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Let $G$ be a connected, reductive group over a $p$-adic field $k$, $A_0$ a maximal split torus of $G$, and $P = MU$ a parabolic subgroup with $M$ containing $A_0$. Let $\overline{P} = M \overline{U}$ be the opposite parabolic, and let $K$ be a maximal compact subgroup in good position relative to $P$ and $A_0$. Then we have $G = PK$, and for $g \in G$, we can write $g = u_P(g)m_P(g)k_P(g)$ with $u_p(g) \in U, m_P(g) \in M$, and $k_P(g) \in K$ (nonuniquely).

Let $\delta_P = q^{\langle 2 \rho, H_M(-) \rangle}$ be the modulus character for $P$. The map $\overline{U} \rightarrow \mathbb C^{\ast}$ given by $\bar{u} \mapsto \delta_P(m_P(\bar{u}))$ is well defined and continuous. In Waldspurger's writeup on Harish Chandra's unpublished notes on the Plancherel formula, he considers the integral

$$\gamma(P) = \int\limits_{\overline{U}}\delta_P(m_P(\bar{u})) \space d \bar{u}$$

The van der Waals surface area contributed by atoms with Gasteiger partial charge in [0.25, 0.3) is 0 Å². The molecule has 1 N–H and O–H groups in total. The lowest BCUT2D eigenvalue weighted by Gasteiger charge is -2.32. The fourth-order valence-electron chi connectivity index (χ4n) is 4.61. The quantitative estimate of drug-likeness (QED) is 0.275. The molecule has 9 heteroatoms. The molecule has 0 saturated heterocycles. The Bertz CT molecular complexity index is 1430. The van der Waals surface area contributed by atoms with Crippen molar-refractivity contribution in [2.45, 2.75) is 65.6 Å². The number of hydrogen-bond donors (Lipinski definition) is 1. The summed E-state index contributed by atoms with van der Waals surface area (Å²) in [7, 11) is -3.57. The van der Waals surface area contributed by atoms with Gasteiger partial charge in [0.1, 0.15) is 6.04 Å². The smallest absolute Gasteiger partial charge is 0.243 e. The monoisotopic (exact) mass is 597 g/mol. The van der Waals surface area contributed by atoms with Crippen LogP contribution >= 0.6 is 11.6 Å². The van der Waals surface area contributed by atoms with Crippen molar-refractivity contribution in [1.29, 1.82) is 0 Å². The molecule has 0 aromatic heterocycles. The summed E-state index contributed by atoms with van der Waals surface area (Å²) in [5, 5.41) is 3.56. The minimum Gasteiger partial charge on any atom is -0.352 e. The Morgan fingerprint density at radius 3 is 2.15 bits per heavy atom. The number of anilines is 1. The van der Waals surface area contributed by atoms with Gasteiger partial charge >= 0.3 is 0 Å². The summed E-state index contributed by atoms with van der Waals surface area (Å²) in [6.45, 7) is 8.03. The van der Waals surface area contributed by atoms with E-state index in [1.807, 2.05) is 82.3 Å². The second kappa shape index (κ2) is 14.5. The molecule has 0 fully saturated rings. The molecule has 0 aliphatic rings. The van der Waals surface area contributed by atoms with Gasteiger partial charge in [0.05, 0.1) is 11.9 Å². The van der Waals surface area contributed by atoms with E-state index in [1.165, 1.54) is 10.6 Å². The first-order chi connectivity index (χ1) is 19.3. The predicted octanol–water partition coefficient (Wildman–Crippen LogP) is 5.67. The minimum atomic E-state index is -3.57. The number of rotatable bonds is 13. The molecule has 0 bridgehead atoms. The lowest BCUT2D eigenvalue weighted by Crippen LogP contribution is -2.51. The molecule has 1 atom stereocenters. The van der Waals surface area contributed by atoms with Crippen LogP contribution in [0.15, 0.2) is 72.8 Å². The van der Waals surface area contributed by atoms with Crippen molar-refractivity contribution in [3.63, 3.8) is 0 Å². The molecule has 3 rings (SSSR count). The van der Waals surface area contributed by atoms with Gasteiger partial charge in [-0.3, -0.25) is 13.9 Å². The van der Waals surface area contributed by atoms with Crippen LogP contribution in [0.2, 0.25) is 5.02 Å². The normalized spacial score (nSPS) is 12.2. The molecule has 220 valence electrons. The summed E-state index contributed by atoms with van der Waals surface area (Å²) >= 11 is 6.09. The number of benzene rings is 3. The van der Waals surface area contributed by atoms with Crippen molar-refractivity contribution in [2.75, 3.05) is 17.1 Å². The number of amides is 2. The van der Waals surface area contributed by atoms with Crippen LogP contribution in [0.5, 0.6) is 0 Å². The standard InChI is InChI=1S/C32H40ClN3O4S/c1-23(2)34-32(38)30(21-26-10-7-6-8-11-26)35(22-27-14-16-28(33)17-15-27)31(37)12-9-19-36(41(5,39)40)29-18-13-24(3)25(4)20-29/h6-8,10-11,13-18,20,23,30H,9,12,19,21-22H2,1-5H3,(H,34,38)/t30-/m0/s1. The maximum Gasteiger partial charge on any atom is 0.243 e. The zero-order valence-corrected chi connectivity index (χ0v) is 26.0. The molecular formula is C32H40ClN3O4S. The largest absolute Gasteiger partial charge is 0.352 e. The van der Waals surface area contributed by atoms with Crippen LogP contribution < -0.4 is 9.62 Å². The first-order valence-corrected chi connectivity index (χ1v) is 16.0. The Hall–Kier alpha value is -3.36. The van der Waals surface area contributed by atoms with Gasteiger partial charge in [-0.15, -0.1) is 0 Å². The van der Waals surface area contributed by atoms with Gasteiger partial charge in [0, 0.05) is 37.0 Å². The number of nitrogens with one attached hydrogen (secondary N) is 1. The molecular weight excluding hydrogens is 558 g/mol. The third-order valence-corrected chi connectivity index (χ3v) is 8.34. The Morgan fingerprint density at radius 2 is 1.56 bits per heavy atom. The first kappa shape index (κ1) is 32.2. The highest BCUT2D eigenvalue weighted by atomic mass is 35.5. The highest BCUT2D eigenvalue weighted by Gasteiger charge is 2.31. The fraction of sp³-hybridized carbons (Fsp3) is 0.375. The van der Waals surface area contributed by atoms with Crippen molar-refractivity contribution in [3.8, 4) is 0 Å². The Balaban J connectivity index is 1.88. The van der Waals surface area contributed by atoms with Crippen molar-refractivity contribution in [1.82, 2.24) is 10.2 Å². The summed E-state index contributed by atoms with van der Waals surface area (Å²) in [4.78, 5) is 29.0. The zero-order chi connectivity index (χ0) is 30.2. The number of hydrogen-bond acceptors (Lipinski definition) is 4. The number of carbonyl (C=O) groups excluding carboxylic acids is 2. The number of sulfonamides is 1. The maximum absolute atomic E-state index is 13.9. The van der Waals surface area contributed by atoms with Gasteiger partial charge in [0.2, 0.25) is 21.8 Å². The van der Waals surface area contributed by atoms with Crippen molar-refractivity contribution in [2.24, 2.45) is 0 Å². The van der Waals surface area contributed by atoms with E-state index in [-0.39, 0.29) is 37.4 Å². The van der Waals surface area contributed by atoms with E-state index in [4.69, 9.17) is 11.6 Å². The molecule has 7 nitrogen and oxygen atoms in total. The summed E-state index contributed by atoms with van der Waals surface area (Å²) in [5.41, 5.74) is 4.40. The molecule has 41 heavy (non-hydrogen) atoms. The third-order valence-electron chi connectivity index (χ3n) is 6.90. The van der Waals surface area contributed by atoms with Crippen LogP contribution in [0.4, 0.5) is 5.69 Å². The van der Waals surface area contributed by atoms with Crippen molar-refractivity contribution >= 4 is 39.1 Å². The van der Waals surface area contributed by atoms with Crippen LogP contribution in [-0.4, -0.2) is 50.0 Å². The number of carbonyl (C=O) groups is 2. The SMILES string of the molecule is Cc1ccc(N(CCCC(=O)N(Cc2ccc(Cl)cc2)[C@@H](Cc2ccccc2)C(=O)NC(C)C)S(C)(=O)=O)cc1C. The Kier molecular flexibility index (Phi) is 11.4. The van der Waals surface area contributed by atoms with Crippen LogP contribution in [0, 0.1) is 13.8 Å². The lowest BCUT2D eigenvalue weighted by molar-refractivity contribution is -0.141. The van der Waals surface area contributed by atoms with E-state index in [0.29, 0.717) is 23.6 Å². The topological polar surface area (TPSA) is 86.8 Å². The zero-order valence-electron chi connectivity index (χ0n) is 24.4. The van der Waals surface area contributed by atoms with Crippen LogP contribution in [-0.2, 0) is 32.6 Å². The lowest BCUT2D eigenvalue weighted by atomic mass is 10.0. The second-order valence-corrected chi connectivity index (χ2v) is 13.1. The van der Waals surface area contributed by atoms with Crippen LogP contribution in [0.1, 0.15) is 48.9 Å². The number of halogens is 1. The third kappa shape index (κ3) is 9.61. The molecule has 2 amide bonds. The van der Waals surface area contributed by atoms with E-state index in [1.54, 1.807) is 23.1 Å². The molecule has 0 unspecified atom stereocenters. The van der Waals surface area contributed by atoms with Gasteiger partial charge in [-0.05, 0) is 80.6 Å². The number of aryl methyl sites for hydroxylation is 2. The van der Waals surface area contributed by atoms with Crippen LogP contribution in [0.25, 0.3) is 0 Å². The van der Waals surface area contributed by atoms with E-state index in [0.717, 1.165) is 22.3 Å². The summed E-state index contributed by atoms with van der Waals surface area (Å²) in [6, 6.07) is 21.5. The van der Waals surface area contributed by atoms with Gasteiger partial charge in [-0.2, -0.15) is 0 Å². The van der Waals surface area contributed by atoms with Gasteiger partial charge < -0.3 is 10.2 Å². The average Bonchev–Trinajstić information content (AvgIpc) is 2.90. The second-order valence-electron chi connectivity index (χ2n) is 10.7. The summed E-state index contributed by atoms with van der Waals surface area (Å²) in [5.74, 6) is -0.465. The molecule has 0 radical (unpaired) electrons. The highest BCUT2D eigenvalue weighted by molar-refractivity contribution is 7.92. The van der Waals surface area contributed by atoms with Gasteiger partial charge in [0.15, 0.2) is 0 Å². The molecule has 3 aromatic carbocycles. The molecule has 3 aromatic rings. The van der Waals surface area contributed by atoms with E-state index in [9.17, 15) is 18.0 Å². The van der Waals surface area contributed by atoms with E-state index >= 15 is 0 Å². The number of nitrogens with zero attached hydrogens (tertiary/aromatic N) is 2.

Is it obvious that this integral converges? I considered the following example:

Example: $G = \operatorname{SL}_2(\mathbb Q_p)$, $P = MU$ the usual Borel, and $\overline{U}$ the usual opposite, and $K = \operatorname{SL}_2(\mathbb Z_p)$. From the Iwasawa decomposition, we can write (nonuniquely)

$$\bar{u} = \begin{pmatrix} 1 & \\ x & 1 \end{pmatrix} = \begin{pmatrix}1 & x^{-1} \\ & 1 \end{pmatrix} \begin{pmatrix} x^{-1} \\ & x \end{pmatrix} \begin{pmatrix} 0 & -1 \\ 1 & x^{-1} \end{pmatrix}$$

whenever $x \in \mathbb Q_p - \mathbb Z_p$. Thus $\delta_P(m_P(\bar{u})) = |x|^{-2}$ when $x \not\in \mathbb Z_p$, and $1$ for $x \in \mathbb Z_p$, giving us

$$\gamma(P) = \operatorname{meas}(\mathbb Z_p) + \sum\limits_{l=1}^{\infty} p^{-2l} \operatorname{meas}(p^{-l}\mathbb Z_p - p^{-l+1} \mathbb Z_p)$$

$$ = 1 + \sum\limits_{l=1}^{\infty}p^{-2l}(p^l-p^{l-1}) < 1 + \sum\limits_{l=1}^{\infty} p^{-2l}(p^l) = 1 + \sum\limits_{l=1}^{\infty} p^{-l} < \infty$$

if we normalize $\operatorname{meas}(\mathbb Z_p) = 1$. Maybe there is some way to reduce to the case of $\operatorname{Res} \operatorname{SL}_2$ or $\operatorname{SU}(3)$ where calculations will go similarly?

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